NASA REU Keston Smith

Congratulations to Keston Smith

Keston has been selected for the Fall 2021-2022 NASA REU Program. His Project Title: Microfabrication and Calibration of Tungsten and Tungsten-Rhenium Thin-Film Thermocouple on a Diamond Substrate

Best wishes Keston on a successful research experience.

2021-22 ASGC REUMajor: Physics
Classification: Senior
Mentor: Gopi Samudrala

Video Lecture by Yogesh K Vohra PhD

Dr. Yogesh K. Vohra is a Fellow of the International Association of Advanced Materials (FIAAM) in recognition for his contribution to “Advancement of Materials to Global Excellence.”

Click image below to view video lecture titled Microwave Plasma Chemical Vapor Deposition of Diamond and Novel Superhard Materials.

Dr. Yogesh K Vohra presents a video lecture on Microwave Plasma Chemical Vapor Deposition of Diamond and Novel Superhard Materials

 

New Advanced Materials Characterization Institutional Core

Dr. Paul Baker
Dr. Paul Baker, Director

The Advanced Materials Characterization (AMC) Core has been selected an institutional research core (Director: Dr. Paul Baker and co-Director: Dr. Vinoy Thomas). It will be a part of the fifteen cores that are supported centrally by the office of Vice President for Research. The AMC Core will provide a broad range of services related to the research and development of materials. Our services will cover the analysis of basic properties of materials such as the structure, composition, and hardness. The types of materials to be analyzed include biomaterials, nanomaterials, metals, ceramics, thin films, composite materials, and semiconductors.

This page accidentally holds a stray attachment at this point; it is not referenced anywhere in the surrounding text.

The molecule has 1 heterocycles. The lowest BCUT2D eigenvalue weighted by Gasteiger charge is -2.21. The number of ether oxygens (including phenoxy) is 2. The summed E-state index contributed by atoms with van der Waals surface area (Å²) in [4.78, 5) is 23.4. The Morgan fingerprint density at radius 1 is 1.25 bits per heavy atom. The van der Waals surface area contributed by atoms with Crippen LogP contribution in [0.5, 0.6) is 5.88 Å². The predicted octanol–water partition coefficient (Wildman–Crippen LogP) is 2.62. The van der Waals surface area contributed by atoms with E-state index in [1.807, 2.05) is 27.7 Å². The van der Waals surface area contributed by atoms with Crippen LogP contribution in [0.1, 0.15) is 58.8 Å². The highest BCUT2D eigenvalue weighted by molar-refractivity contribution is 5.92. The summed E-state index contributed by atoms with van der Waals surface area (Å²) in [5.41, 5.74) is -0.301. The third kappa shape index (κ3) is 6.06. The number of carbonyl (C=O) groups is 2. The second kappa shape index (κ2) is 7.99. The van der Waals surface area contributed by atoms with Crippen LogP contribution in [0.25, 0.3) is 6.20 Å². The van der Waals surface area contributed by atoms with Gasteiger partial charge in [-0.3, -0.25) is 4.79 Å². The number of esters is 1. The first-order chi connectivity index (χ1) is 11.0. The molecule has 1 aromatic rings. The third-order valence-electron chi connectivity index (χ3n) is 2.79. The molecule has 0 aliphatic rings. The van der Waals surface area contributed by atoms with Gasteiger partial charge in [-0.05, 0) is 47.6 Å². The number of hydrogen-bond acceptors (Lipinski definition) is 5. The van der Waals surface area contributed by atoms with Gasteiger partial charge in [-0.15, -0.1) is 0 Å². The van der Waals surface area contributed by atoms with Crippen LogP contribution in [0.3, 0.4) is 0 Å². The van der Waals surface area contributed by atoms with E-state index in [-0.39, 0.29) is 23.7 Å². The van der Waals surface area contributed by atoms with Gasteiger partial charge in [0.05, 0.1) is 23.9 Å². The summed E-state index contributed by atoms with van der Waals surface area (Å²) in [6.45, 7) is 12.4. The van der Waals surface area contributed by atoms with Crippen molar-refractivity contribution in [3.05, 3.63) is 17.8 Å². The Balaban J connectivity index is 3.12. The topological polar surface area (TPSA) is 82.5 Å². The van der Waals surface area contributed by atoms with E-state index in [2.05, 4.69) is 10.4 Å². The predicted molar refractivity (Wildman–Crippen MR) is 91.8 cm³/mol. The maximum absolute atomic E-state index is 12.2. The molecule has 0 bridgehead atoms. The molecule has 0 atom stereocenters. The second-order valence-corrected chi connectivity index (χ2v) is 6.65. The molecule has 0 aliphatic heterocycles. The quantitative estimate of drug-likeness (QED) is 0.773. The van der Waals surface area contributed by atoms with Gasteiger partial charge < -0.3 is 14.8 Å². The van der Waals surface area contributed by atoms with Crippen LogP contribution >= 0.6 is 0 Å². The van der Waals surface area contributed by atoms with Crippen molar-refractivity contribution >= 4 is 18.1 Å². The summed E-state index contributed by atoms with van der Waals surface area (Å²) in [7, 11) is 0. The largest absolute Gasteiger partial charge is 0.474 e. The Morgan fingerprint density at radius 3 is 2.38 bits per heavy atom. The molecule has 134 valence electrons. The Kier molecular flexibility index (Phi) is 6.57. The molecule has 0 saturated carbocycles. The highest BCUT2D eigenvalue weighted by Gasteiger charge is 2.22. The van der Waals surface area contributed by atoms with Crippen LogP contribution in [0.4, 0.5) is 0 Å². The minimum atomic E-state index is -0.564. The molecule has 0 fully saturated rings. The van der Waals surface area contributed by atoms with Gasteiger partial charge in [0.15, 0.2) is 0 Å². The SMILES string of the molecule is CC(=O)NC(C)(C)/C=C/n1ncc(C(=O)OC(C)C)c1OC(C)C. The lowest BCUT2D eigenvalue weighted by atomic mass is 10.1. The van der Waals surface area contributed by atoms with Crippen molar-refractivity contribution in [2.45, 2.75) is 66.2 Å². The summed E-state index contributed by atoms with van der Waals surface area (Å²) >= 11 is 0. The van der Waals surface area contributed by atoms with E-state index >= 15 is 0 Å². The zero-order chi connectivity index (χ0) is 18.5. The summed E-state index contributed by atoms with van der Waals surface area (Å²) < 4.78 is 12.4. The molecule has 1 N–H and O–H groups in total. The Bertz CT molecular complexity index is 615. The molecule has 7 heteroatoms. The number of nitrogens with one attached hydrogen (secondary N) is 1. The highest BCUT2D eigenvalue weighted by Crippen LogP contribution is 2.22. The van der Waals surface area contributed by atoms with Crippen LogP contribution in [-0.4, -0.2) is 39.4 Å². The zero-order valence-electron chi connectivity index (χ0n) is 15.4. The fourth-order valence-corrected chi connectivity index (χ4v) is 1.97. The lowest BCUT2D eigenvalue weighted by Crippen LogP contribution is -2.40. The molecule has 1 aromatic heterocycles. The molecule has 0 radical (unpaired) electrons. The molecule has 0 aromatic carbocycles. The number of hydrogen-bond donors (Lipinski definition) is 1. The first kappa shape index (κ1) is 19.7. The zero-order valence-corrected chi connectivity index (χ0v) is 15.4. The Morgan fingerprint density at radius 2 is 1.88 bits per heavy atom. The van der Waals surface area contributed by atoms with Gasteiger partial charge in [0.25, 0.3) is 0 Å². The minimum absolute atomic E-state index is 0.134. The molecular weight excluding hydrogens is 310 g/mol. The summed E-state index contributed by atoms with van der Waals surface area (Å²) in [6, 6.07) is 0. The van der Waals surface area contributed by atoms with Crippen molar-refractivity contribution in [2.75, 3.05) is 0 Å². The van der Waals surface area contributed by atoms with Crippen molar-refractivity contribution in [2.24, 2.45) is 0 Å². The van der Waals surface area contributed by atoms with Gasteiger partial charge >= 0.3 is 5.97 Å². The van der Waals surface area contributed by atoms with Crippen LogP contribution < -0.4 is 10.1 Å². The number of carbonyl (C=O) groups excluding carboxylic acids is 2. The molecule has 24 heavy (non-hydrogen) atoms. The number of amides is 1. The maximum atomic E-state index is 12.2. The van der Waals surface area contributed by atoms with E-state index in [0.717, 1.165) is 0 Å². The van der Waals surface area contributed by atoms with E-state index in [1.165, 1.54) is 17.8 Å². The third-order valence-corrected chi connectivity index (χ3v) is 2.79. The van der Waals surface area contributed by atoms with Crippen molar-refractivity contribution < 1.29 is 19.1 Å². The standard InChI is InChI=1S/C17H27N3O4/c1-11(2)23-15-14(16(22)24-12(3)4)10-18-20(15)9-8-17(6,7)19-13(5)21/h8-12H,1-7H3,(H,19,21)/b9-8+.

Dr. Vinoy Thomas
Dr. Vinoy Thomas, Co-Director

The AMC Core will include the University’s only scanning electron microscope (SEM), which provides high resolution images of surfaces of a broad range of materials, including soft matter (biological samples) and has elemental analysis capability (EDX). The x-ray photoelectron spectrometer (XPS) is a powerful surface analysis (probing depth of only 3-10nm) instrument that provides elemental composition and chemical bonding information with small spot size (minimum 10 micrometers) and surface mapping capability. The multipurpose X-ray diffractometer (XRD) is a state-of-the-art instrument purchased in 2018 that provides information on crystal structure and phase identification, particle size and shape analysis (SAXS), thin film analysis, epitaxial layer analysis, and can be upgraded to include even additional capabilities. The micro-Raman spectrometer is a high-resolution spectrometer that analyzes the vibrational modes of the material to provide information about the molecular structure of a material. The nanoindenter measures the hardness of a material near the surface and can measure polymers and thin films. These materials growth and characterization facilities are being combined and proposed as a single core to provide materials characterization under one managed facility and serve as a catalyst for innovative materials discovery at UAB. One of the key strengths of the core will be the broad support from industry usage as well as the multi-departmental use. This multi-disciplinary approach to characterization of advanced materials is a part of the UAB research mission.